International Monetary Fund managing director Kristalina Georgieva has urged global central banks to not waver in the ongoing battle against inflation.
Speaking at a G20 meeting of finance ministers and central bank governors in India this week, Ms Georgieva noted that there has been some encouraging news in recent times with inflation now on a downward trend.
“But headline inflation is still too high and core inflation remains sticky despite the significant monetary policy tightening,” she warned.
“Elevated food and fertiliser prices are particularly worrying, especially for low-income households for which food insecurity and malnutrition are now much more persistent.”
According to Ms Georgieva, the top domestic policy priority for countries around the world should be to durably bring inflation back down.
“While there is progress, the job is not yet done – monetary policy must stay the course,” she said.
“A premature celebration can reverse the hard-won gains made so far in the disinflation process. Rather, if we stay the course, we can enjoy price stability as foundation for growth and prosperity.”
In April, the IMF revised its global economic growth projections, forecasting world output of 2.8 per cent in 2023 and 3 per cent in 2024, down from 3.4 per cent in 2022.
In her statement at the G20 meeting this week, Ms Georgieva said the global economy had exhibited some resilience.
“Despite successive shocks in recent years and the rapid rise in interest rates, global growth – although anaemic by historical standards – remains firmly in positive territory, supported by strong labor markets and robust demand for services,” she stated.
“That said, activity is slowing, especially in the manufacturing sector. Looking further ahead, medium-term growth prospects remain weak.”
Additionally, Ms Georgieva highlighted “divergences in economic fortunes” between different countries as being a persistent concern.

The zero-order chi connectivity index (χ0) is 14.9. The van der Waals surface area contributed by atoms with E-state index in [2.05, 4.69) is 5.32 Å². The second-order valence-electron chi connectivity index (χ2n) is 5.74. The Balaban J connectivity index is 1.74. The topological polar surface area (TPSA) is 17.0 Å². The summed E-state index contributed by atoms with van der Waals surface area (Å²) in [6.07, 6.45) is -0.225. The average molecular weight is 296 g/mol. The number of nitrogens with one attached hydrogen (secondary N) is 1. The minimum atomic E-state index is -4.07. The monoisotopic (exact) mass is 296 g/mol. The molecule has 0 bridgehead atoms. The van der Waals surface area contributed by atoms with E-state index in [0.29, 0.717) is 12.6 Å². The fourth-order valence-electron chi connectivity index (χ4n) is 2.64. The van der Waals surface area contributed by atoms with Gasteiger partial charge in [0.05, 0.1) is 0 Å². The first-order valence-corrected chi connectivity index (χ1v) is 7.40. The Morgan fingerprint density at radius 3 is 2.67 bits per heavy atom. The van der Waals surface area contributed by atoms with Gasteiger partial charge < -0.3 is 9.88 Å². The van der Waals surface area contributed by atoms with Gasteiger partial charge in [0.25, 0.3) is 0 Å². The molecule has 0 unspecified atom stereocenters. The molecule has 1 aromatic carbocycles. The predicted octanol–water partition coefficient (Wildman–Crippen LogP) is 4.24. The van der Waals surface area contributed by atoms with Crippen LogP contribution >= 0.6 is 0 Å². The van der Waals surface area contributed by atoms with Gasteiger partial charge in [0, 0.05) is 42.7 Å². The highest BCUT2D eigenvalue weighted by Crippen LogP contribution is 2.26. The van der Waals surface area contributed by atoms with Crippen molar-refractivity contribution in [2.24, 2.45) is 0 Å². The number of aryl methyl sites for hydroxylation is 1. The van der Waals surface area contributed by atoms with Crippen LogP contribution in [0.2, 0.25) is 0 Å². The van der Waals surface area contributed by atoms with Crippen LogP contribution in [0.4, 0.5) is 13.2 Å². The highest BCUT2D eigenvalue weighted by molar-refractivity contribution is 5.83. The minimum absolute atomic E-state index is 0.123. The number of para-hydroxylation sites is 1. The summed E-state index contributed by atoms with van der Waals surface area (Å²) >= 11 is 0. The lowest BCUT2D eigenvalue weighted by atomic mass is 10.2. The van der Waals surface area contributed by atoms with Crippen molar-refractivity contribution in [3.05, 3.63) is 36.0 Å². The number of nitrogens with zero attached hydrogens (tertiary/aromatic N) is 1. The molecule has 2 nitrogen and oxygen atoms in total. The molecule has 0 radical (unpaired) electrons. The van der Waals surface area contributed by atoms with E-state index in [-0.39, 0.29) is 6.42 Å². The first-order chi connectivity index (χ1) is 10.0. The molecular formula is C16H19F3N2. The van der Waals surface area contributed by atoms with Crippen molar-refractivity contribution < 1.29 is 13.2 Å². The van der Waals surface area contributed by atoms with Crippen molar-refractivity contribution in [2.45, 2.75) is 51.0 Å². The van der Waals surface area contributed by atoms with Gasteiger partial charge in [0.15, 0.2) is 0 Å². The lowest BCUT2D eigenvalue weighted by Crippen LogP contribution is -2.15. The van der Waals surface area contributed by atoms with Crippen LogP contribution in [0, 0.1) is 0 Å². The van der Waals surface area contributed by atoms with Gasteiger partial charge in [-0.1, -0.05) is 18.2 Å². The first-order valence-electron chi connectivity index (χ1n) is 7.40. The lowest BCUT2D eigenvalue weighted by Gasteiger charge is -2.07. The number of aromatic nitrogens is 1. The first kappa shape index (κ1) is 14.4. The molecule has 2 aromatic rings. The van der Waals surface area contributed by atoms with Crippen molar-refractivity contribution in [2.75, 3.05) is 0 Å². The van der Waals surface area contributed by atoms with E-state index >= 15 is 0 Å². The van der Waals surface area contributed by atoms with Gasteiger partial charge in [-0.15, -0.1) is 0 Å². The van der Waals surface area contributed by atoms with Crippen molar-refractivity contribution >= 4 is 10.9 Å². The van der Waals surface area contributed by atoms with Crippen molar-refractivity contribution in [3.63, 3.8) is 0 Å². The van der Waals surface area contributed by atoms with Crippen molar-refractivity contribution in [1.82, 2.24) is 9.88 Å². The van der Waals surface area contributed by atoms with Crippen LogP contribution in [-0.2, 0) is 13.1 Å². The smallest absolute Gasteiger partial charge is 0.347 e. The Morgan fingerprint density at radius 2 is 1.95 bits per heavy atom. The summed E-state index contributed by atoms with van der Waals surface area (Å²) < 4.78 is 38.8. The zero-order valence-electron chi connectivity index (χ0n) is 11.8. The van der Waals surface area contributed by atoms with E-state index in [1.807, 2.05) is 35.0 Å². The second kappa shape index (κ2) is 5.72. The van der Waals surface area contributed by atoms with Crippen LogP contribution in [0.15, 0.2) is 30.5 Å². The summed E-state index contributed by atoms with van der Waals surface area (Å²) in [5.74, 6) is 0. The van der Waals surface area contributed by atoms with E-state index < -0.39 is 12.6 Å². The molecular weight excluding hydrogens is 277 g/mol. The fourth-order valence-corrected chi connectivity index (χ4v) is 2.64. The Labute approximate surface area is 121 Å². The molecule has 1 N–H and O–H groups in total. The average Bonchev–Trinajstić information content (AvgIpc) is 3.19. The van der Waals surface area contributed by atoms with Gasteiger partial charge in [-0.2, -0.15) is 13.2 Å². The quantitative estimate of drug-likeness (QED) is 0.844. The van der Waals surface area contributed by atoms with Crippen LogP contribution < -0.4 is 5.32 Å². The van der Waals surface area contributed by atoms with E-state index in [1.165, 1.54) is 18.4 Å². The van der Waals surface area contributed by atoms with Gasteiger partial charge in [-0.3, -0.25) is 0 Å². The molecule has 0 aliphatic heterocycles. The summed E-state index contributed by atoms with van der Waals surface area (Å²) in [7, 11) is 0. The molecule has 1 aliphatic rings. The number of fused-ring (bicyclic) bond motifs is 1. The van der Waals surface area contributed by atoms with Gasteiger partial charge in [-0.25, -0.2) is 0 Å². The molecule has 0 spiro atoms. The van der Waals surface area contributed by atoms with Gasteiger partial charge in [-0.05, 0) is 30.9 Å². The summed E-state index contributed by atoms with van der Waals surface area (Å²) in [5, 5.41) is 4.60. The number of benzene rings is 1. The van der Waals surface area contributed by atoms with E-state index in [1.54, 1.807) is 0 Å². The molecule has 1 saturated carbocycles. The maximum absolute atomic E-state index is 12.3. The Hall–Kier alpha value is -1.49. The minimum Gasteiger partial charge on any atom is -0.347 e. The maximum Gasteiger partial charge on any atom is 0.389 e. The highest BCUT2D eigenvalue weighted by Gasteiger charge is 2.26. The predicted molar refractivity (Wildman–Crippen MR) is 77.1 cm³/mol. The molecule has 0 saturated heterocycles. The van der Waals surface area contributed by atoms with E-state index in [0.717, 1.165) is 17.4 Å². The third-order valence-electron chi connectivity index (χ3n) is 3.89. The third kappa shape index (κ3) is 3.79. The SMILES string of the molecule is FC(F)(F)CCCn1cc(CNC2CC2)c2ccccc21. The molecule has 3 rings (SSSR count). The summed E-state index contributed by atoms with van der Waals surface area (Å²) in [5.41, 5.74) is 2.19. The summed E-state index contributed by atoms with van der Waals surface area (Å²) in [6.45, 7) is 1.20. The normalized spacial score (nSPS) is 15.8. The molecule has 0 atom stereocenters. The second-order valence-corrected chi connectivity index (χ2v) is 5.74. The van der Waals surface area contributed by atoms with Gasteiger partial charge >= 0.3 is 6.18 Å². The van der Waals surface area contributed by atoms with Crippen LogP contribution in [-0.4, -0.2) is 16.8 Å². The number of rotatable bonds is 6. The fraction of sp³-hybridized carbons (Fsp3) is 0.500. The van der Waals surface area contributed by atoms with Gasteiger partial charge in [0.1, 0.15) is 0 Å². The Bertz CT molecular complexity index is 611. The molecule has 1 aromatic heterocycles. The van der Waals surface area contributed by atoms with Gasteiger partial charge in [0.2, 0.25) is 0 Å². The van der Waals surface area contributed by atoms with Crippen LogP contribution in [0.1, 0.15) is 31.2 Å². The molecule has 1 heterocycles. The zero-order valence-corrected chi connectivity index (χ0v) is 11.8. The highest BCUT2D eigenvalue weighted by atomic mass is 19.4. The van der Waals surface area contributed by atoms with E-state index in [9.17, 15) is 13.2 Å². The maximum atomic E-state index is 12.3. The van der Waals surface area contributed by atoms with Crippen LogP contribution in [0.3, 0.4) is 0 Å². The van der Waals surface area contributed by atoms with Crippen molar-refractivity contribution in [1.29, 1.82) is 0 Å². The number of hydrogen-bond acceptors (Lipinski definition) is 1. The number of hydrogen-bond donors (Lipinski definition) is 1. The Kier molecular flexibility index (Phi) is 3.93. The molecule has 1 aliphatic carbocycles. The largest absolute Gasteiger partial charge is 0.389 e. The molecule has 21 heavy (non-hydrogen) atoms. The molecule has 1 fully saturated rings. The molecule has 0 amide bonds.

With the challenges being faced in the global economy, Ms Georgieva said the outlook was a “mixed picture” with risks remaining on the downside.
“Inflation could remain higher for longer, requiring even more monetary policy tightening, and fragmentation could weigh even more on growth,” she said.
“To mitigate these risks, I call upon G20 leaders to seize the opportunity to move the global economy onto a more vibrant medium-term path. This requires both domestic and international policy action.”
Along with bringing down inflation, Ms Georgieva suggested rebuilding fiscal buffers and growth-enhancing reforms to boost productivity and raise living standards should also be prioritised domestically.
On an international level, the IMF has called for a strengthening of the global financial safety net, given that resilience to shocks like climate change, pandemics, and Russia’s invasion of Ukraine is not equal across all countries.
“Our world may be wealthier today than when the current international financial architecture was established, but it is also more fragile. The global economy has shown resilience, but this resilience is not evenly distributed,” she said.
“With domestic policy actions to durably brighten growth prospects and international action to support the most vulnerable members of our global community, we can achieve a more vibrant and inclusive future.”
Jon Bragg is a journalist for Momentum Media's Investor Daily, nestegg and ifa. He enjoys writing about a wide variety of financial topics and issues and exploring the many implications they have on all aspects of life.